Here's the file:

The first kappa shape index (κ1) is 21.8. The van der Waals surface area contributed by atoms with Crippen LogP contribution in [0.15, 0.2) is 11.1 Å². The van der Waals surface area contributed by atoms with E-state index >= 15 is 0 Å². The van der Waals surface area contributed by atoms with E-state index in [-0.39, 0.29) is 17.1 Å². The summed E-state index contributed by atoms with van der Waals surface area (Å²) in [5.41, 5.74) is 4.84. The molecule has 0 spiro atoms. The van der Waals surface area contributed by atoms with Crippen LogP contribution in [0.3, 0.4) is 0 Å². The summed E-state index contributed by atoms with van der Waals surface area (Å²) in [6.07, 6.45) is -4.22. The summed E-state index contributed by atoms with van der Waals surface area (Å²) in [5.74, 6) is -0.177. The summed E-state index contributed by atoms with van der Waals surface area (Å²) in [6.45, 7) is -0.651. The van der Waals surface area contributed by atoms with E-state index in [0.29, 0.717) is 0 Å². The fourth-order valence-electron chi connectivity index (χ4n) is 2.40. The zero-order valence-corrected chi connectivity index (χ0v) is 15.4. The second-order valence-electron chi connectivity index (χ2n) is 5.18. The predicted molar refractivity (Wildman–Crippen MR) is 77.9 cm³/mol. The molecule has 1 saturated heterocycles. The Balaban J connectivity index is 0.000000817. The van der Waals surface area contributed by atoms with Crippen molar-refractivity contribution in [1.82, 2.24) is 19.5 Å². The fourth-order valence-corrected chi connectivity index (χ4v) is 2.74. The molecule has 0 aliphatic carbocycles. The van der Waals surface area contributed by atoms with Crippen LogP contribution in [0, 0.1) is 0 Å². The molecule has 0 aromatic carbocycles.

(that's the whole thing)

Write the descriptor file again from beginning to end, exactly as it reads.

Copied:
The first kappa shape index (κ1) is 21.8. The van der Waals surface area contributed by atoms with Crippen LogP contribution in [0.15, 0.2) is 11.1 Å². The van der Waals surface area contributed by atoms with E-state index >= 15 is 0 Å². The van der Waals surface area contributed by atoms with E-state index in [-0.39, 0.29) is 17.1 Å². The summed E-state index contributed by atoms with van der Waals surface area (Å²) in [5.41, 5.74) is 4.84. The molecule has 0 spiro atoms. The van der Waals surface area contributed by atoms with Crippen LogP contribution in [0.3, 0.4) is 0 Å². The summed E-state index contributed by atoms with van der Waals surface area (Å²) in [6.07, 6.45) is -4.22. The summed E-state index contributed by atoms with van der Waals surface area (Å²) in [5.74, 6) is -0.177. The summed E-state index contributed by atoms with van der Waals surface area (Å²) in [6.45, 7) is -0.651. The van der Waals surface area contributed by atoms with E-state index in [0.29, 0.717) is 0 Å². The fourth-order valence-electron chi connectivity index (χ4n) is 2.40. The zero-order valence-corrected chi connectivity index (χ0v) is 15.4. The second-order valence-electron chi connectivity index (χ2n) is 5.18. The predicted molar refractivity (Wildman–Crippen MR) is 77.9 cm³/mol. The molecule has 1 saturated heterocycles. The Balaban J connectivity index is 0.000000817. The van der Waals surface area contributed by atoms with Crippen molar-refractivity contribution in [1.82, 2.24) is 19.5 Å². The fourth-order valence-corrected chi connectivity index (χ4v) is 2.74. The molecule has 0 aliphatic carbocycles. The van der Waals surface area contributed by atoms with Crippen LogP contribution in [0, 0.1) is 0 Å². The molecule has 0 aromatic carbocycles.